As regards the actual designing of representational tessellations, there are a variety of methods, and as such, there is no single way that is to be regarded as the best. Pleasingly for purposes of creation, some of my own ways and means are most simple indeed, requiring nothing more than the ability to draw a straight line - 'complexity' is not necessarily a consequence of design, as may be thought. Indeed, my own methods include a whole class of 'simple' types that nobody apart from myself seems to have recognised, namely of using geometric tilings, and broadly 'adapting' these for motif purposes.
Of interest is to how other people have gone about this with their own methods, albeit the published ones that I have seen are lacking in quality, caused mainly by a lack of understanding of the inherent intricacies of the differing requirements of different motifs. Indeed, no published book or article really addresses the understanding of the issue (as outlined in my various essays), and so without this their attempts invariably fail, to lesser, or as is more usually, greater degrees.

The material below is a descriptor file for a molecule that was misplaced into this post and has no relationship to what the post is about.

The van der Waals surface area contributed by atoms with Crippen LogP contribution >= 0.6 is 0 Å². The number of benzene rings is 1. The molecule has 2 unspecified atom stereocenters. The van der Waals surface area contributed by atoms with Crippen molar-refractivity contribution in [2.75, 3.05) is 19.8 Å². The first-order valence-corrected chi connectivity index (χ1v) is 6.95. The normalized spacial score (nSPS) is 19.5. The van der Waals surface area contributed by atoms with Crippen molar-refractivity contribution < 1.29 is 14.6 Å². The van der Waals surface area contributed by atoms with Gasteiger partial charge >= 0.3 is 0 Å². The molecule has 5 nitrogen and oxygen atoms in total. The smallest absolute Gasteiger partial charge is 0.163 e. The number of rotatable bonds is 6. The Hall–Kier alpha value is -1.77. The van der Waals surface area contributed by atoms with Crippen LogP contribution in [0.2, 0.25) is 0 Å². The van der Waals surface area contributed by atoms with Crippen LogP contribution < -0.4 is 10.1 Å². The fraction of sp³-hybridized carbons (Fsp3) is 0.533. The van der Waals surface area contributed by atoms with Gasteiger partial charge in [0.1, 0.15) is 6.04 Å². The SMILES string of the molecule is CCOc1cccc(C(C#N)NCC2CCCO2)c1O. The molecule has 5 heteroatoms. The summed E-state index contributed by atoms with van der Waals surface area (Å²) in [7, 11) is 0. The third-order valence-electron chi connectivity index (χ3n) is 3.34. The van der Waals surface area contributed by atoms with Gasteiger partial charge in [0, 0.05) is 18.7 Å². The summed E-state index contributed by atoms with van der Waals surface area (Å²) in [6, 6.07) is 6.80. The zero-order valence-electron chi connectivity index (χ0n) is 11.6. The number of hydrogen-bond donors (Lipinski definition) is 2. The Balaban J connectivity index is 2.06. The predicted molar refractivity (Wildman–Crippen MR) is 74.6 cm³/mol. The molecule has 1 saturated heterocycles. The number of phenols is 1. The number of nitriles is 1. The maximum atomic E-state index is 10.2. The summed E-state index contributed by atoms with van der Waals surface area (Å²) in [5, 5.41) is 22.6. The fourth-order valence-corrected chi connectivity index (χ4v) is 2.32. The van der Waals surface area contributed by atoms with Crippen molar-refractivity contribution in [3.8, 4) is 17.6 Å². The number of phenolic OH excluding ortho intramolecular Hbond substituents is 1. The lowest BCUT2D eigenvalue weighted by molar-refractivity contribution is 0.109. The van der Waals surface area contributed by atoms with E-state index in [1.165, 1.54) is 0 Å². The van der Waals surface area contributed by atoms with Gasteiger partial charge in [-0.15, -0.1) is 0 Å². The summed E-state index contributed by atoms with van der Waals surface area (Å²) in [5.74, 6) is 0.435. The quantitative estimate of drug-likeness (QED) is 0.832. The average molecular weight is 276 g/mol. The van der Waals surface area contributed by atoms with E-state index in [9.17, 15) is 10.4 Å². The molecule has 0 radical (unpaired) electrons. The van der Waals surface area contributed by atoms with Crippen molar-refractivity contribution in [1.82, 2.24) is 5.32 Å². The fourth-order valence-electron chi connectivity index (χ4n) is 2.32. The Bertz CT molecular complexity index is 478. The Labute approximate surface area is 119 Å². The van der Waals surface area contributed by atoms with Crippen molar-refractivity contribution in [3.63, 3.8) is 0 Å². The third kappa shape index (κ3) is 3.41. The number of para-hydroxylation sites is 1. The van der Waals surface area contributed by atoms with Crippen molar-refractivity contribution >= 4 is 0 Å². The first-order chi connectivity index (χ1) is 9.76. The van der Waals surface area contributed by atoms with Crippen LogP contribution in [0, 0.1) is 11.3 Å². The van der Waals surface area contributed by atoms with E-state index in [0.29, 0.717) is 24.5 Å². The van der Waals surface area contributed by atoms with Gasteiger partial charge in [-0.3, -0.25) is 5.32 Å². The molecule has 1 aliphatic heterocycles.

However, I do indeed have favoured ways, of which the following discusses.
One of my favourite ways is a method that other people do not seem to have recognised
This essay is concerned with the actual design process of creating tessellations, i.e. how exactly I go about creating birds, fishes, human figures and other living creatures, of which there are different ways and means of composing. Here I show a variety of my methods.